The work saw an 8×4 trench opened to reveal the underlying archaeology.A team of four archaeologists was led by Mick Miles, freelance archaeologist and tutor in archaeological fieldwork with Birkbeck College, London.
Results from the dig confirmed the presence of a Neolithic building in the form of a wall about 1.5 metres thick and some internal structural stonework. These include a probable hearth and upright on-edge stones, typical of compartmentalisation within Neolithic buildings in Orkney.
There were also indications of the presence of a possible second structure in the form of further walling.
Finds from the ploughsoil included a quantity of worked stone implements including over 80 ‘Skaill knives’ – a type of stone tool first noted at Skara Brae, in Sandwick. About 100 prehistoric potsherds were also recovered, which will help refine the dating of the site.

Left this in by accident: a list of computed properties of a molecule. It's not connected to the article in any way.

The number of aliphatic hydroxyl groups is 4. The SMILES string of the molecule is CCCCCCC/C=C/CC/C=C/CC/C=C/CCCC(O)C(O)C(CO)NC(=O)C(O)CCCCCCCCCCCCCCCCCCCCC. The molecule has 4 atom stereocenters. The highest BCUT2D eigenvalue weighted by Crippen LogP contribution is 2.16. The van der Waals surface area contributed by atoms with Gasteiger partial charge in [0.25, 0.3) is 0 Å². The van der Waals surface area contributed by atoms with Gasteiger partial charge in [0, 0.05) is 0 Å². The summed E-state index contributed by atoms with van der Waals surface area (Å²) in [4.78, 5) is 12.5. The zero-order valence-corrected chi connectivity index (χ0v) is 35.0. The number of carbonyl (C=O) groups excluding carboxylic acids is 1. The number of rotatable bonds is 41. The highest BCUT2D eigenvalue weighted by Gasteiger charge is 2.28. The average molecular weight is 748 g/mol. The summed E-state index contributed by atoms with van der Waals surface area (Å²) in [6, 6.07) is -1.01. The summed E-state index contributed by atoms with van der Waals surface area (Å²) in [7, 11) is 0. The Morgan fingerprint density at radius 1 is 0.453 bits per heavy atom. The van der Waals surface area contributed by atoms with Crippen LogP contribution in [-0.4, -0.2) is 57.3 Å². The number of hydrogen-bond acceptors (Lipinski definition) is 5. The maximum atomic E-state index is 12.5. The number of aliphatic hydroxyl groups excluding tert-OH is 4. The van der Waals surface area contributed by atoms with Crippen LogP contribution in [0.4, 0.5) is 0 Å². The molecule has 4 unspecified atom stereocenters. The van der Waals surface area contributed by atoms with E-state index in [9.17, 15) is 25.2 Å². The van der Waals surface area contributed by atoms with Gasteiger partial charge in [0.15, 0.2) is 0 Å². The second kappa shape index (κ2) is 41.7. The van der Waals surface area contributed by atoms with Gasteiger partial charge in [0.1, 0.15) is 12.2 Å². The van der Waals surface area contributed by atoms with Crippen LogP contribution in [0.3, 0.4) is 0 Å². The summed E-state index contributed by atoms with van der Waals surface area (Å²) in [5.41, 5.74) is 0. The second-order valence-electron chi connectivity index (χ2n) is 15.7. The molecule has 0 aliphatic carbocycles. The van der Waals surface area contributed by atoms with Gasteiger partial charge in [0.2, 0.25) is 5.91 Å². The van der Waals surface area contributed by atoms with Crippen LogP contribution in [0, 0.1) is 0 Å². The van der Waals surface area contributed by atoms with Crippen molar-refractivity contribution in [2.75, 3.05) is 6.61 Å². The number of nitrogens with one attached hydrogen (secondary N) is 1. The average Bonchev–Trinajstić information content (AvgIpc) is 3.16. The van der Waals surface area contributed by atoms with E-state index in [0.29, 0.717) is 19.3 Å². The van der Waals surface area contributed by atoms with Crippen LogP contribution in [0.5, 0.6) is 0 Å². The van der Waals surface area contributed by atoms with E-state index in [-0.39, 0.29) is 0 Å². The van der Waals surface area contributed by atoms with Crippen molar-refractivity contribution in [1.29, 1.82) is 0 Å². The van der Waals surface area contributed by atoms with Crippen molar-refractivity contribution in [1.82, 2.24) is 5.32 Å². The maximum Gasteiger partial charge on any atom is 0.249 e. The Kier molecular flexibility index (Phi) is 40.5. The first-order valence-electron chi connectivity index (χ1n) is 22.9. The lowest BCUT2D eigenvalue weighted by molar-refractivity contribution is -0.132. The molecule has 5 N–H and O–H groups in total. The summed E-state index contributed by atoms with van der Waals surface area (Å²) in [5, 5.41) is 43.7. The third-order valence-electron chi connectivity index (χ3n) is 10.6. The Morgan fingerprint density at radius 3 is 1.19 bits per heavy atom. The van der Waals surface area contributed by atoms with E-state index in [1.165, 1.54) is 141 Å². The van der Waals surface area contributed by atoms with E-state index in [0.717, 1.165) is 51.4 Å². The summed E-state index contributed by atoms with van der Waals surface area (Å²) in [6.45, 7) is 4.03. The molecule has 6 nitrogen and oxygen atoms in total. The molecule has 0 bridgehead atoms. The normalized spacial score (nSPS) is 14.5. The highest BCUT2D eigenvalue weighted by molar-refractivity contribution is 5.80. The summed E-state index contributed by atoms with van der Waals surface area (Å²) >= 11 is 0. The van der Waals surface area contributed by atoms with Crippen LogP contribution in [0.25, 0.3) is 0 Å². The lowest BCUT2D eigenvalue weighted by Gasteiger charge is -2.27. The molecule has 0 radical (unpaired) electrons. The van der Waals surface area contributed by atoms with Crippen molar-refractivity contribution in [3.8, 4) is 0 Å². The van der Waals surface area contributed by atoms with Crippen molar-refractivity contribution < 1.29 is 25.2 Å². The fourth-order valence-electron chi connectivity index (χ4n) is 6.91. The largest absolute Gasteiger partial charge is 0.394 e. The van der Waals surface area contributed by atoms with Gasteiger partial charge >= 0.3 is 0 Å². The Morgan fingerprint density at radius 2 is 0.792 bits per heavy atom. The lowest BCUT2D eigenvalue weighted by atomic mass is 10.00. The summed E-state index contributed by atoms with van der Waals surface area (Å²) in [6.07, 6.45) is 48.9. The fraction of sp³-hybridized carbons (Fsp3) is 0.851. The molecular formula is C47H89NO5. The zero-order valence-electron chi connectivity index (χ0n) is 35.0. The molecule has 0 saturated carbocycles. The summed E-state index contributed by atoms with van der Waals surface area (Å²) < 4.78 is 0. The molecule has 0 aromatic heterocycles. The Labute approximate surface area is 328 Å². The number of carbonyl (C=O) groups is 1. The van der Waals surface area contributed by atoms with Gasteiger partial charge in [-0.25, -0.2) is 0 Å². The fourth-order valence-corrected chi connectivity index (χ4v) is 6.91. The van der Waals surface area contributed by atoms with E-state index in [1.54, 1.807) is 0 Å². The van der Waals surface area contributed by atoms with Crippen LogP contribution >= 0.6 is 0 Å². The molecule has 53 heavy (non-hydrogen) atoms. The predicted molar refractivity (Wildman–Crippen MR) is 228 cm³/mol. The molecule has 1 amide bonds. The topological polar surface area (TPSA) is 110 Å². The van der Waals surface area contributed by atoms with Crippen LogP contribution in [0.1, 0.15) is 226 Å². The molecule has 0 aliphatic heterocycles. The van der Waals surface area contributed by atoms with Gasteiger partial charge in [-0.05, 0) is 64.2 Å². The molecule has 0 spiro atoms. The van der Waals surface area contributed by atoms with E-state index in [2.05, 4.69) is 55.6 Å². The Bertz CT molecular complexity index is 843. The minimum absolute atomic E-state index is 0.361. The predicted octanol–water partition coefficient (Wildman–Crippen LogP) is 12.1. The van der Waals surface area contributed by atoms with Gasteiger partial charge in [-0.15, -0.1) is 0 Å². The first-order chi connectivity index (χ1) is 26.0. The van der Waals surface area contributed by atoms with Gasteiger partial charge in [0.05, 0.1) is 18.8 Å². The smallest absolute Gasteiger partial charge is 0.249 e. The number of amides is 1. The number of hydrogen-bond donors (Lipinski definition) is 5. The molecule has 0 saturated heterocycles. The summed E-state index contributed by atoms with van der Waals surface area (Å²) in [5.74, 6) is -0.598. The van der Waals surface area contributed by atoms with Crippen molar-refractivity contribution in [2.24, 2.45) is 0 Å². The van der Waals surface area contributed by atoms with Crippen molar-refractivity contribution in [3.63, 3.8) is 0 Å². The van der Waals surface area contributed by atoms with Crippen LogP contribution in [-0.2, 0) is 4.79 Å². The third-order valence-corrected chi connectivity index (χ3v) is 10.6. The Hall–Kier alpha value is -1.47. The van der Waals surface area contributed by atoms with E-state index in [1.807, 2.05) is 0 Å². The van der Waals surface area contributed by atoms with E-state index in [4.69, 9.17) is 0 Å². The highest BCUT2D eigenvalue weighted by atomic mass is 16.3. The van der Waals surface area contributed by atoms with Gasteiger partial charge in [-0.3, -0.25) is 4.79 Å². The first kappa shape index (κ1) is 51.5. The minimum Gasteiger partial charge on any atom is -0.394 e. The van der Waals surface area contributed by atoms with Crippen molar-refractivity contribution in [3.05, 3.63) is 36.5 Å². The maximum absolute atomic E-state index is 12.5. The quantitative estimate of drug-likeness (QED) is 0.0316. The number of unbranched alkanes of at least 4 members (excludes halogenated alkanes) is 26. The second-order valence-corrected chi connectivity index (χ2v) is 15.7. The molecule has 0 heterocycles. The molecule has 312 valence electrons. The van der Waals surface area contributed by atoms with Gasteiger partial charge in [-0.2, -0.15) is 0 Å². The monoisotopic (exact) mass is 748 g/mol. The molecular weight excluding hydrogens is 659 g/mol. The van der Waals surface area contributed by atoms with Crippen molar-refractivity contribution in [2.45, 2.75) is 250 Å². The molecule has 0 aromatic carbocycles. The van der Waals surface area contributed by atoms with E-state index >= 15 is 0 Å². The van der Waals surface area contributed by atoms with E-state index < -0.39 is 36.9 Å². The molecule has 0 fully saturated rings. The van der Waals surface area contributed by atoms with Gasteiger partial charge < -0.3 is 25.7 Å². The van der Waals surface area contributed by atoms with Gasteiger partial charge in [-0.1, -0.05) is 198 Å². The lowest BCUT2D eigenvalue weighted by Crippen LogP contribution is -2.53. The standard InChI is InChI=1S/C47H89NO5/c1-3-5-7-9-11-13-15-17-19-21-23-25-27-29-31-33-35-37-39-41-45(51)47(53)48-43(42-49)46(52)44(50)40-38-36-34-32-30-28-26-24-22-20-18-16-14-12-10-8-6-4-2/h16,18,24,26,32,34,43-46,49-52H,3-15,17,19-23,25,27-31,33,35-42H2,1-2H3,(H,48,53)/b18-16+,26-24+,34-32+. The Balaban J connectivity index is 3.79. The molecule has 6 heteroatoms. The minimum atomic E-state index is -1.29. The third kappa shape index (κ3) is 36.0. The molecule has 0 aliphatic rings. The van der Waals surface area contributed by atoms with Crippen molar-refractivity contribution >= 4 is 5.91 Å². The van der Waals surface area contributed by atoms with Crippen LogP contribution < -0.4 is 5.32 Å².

The site was first discovered, in 2004, by the landowners Peter Mason and Chris Squires. The Orkney College Geophysics Unit then carried out a survey of the field in 2006, which suggested extensive archaeological remains.
The excavation was commissioned by the landowners and was carried out between the August 19 and 31. Plans are currently being made for the team to return for a second, more extensive, season of work at the site next year.
- The dig was funded by Mick Miles and Diana Coles. Peter Mason and Chris Squires provided accommodation, food, tools and other facilities.